THERE IS SOMETHING both mean and frivolous about the Helms United Nations amendment, which the House takes up today.It is mean because, if sustained, it would slowly but surely sap American influence in an organization that, however imperfect and irksome, remains crucial to the United States' global business. It is frivolous because its pretext is a complaint-that its Third World majority is turning the United Nations into a soak-the-rich operation-that is factually thin.
Nobody was paying much attention when Sen. Jesse Helms (R-N.C.) got his amendment through Congress last fall. It stopped funds for technical assistance in the United States' United Nations dues on grounds that foreign aid should be voluntary. With that broad point even the State Department agrees; it has been arguing it, with fair success, for several years. Mr. Helms, however, ignored the fact that the United States has a legal treaty obligation to pay its dues, and a political interest in avoiding a precedent that would let other nations also earmark or withhold dues at will. He ignored, too the fact that the United States itself benefits from much of the technical assistance at issue (navigation, weather, disease control) and that such assistance is written into the charters of specialized agencies that this country joined long ago.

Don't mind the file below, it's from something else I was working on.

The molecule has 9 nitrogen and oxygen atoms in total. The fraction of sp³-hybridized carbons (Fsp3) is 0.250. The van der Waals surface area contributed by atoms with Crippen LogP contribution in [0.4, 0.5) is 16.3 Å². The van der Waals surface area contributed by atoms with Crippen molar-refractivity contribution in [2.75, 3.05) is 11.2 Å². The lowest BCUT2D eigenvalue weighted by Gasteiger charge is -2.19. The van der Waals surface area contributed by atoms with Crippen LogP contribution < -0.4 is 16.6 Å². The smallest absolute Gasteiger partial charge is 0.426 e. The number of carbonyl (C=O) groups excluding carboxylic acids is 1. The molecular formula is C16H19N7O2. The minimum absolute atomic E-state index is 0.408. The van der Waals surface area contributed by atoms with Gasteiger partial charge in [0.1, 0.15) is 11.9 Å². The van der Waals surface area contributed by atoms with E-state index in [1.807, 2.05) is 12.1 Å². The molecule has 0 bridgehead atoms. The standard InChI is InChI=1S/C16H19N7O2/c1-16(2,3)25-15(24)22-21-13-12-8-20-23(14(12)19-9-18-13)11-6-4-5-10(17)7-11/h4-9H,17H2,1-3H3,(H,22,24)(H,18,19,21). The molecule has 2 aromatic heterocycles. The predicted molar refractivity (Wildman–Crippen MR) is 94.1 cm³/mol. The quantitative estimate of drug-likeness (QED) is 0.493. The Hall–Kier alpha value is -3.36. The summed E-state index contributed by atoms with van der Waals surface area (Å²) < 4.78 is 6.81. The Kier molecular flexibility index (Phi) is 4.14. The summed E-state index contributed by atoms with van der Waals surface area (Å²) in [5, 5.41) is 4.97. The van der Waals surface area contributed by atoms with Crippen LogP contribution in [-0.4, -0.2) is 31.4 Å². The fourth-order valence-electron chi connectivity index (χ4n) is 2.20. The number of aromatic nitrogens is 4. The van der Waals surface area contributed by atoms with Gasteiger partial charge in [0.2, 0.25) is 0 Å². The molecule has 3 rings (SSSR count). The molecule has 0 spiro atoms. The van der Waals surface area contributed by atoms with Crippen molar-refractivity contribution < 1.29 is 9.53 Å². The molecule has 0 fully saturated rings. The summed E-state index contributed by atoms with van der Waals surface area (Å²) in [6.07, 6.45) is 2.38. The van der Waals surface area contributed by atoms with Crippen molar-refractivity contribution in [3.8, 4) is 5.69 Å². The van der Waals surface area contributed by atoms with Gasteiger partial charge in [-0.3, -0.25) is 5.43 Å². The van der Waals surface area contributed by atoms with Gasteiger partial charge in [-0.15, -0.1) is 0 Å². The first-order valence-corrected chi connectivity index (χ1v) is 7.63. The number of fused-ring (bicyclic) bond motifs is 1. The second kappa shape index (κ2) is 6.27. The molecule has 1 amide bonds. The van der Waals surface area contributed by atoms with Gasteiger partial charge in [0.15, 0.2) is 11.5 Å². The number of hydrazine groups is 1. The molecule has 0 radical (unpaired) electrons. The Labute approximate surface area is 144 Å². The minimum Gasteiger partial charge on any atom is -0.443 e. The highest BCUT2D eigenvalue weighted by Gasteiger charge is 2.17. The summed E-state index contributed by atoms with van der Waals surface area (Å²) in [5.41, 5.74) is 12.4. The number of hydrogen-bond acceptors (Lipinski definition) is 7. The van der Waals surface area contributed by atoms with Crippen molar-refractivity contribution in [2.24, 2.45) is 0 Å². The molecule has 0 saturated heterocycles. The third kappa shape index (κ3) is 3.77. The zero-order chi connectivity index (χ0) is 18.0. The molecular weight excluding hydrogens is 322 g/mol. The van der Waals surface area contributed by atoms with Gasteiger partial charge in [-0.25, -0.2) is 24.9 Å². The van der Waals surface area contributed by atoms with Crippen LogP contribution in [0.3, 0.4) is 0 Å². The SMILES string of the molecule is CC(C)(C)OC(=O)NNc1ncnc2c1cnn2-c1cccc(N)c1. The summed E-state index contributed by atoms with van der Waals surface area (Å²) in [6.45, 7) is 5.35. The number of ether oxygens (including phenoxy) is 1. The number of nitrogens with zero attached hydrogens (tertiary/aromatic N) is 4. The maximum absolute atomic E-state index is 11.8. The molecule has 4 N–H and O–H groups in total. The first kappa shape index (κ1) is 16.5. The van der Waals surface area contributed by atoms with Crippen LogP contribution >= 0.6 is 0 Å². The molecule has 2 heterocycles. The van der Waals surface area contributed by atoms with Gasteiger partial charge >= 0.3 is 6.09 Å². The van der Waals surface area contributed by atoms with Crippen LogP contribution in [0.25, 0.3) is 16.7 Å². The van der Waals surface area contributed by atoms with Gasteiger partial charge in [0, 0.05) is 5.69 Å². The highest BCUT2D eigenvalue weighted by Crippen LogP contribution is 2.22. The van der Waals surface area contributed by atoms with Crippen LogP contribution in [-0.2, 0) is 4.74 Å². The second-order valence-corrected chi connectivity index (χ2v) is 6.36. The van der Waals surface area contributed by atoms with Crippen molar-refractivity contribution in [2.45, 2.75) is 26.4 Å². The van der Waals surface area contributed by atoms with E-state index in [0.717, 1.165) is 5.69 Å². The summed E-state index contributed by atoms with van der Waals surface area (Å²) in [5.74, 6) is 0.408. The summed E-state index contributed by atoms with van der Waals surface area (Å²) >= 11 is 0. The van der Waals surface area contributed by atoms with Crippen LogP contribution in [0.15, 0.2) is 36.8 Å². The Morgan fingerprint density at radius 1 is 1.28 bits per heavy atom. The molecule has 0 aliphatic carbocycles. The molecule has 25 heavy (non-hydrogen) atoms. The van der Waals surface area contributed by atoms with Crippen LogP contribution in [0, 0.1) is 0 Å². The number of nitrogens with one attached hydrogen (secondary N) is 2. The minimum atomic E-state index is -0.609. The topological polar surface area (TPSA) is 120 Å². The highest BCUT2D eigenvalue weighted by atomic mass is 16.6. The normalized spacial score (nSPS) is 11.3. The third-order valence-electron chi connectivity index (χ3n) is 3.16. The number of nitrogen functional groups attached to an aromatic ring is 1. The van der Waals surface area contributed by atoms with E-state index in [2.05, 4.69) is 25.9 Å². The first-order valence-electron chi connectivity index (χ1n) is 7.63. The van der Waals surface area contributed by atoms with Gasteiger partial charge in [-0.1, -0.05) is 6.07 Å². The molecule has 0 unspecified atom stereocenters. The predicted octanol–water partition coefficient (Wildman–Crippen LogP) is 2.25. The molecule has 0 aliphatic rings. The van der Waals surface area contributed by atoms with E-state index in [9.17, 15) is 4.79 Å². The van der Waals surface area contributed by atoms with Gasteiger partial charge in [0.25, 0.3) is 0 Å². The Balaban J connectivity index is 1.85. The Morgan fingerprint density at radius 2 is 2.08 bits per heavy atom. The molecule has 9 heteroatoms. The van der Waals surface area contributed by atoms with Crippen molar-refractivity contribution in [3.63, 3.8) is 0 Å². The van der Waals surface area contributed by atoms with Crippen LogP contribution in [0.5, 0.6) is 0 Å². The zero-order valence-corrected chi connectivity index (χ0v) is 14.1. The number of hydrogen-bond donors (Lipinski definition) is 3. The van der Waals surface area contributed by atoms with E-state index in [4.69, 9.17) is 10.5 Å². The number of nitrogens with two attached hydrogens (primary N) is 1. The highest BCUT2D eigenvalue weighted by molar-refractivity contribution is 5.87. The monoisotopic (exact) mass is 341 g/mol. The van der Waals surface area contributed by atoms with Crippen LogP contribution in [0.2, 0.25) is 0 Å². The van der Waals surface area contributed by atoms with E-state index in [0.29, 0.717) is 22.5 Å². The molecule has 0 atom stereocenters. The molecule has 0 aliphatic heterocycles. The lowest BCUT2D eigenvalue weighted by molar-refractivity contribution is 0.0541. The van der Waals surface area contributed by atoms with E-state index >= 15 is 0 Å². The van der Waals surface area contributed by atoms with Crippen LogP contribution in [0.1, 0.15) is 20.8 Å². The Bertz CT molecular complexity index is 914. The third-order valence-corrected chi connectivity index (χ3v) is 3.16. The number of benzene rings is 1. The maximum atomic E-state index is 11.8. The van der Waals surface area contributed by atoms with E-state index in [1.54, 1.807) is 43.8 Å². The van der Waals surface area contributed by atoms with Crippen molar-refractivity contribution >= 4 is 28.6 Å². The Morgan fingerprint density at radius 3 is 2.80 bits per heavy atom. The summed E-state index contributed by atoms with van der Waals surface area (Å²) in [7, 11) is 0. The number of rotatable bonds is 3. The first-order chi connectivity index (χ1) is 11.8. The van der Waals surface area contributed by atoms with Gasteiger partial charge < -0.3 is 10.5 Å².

The United States is in arrears on its 1979 dues to the United Nations and many agencies whose charters prohibit them from accepting conditional payments. A country two years in arrears loses its vote, but well before that other nations will conclude that a deadbeat is not serious about the organization and, therefore, does not need to be taken seriously. This would be a blow to the Carter administration's desire to accommodate the Third World. It would be more of a blow to something we would have though a muscle-flexer like Mr. Helms appreciated: the power and influence of the United States.